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Social media and search companies are not purely neutral platforms, but in fact edit, or “curate,” the information they present.Platforms for their part have started to acknowledge the role they play in news provision.The answer, it turned out, was two Buzz Feed employees placing rubber bands around a watermelon until it exploded on Facebook Live video.At its peak, the watermelon experiment had a live audience of 807,000 simultaneous views.Over 62 percent of the US population gets news from some form of social media, with Facebook the dominant source.The length of time that people spend looking at their screens and the volume of personal data collected by these companies have created a completely new operating environment in which journalism must now function.However, more structural questions remain unaddressed. If news organizations are to remain autonomous entities in the future, there will have to be a reversal in information consumption trends and advertising expenditure or a significant transfer of wealth from technology companies and advertisers.Some publishers are seeing a “Trump Bump” with subscriptions and donations rising post-election, and there is evidence of renewed efforts of both large and niche publishers to build audiences and revenue streams away from the intermediary platform businesses.
Findings In the wake of the election, we have an immediate opportunity to turn the attention focused on tech power and journalism into action.
This report, part of an ongoing study by the Tow Center for Digital Journalism at Columbia Journalism School, charts the convergence between journalism and platform companies.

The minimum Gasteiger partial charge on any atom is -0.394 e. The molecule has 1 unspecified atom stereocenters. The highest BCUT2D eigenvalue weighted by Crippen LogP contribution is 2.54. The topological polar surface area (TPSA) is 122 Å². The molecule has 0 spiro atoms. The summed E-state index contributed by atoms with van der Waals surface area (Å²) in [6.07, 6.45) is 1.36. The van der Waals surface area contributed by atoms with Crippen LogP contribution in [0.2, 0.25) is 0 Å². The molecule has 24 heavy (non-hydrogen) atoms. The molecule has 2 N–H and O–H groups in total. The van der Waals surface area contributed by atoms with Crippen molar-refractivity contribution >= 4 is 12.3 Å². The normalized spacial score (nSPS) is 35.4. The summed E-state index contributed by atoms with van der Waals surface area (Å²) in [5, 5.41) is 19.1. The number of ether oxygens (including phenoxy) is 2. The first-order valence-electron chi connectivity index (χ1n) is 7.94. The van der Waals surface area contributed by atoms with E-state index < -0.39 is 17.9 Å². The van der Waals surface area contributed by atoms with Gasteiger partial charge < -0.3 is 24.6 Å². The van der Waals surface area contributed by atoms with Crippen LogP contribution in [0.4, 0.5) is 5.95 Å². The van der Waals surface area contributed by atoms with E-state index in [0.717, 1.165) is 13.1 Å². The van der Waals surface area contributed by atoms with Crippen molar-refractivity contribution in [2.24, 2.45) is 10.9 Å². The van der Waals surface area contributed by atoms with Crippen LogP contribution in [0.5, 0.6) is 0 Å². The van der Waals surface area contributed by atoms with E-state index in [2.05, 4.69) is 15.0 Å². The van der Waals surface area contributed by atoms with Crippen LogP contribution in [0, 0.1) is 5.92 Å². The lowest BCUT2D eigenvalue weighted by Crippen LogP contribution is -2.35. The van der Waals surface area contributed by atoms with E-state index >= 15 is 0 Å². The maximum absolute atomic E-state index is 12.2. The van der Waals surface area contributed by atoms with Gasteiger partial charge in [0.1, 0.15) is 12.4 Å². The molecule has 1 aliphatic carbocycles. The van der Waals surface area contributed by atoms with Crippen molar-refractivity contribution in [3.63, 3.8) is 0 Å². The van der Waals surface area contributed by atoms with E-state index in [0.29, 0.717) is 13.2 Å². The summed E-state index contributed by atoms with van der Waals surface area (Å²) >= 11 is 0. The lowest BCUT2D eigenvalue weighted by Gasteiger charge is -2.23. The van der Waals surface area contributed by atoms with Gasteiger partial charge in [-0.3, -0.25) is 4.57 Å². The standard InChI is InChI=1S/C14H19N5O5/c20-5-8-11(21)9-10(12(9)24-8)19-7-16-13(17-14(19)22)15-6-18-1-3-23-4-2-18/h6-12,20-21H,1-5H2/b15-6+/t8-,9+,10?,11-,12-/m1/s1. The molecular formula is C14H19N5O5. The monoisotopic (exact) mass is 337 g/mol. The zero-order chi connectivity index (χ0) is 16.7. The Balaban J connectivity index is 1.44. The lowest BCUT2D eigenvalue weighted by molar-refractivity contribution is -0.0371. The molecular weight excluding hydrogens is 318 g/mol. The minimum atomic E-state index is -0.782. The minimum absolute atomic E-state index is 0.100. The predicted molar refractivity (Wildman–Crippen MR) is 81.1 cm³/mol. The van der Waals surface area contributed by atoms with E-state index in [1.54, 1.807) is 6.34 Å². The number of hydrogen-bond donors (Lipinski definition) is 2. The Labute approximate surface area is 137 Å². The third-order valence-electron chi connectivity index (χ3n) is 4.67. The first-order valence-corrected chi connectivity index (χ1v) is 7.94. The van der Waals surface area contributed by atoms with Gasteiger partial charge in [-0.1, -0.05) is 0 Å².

In the span of 20 years, journalism has experienced three significant changes in business and distribution models: the switch from analog to digital, the rise of the social web, and now the dominance of mobile.
he influence of social media platforms and technology companies is having a greater effect on American journalism than even the shift from print to digital.
There is a rapid takeover of traditional publishers’ roles by companies including Facebook, Snapchat, Google, and Twitter that shows no sign of slowing, and which raises serious questions over how the costs of journalism will be supported.
However, it is too soon to tell if this represents a systemic change rather than a cyclical ripple. Should they continue the costly business of maintaining their own publishing infrastructure, with smaller audiences but complete control over revenue, brand, and audience data? They’re the gateway to the audience, and they determine what they will allow and what they won’t. —Kim Lau, Senior Vice President & Head of Business Development of In April 2016, on a windswept pier in San Francisco, thousands of engineers and executives crowded into the Fort Mason conference center to attend the annual Facebook developer conference.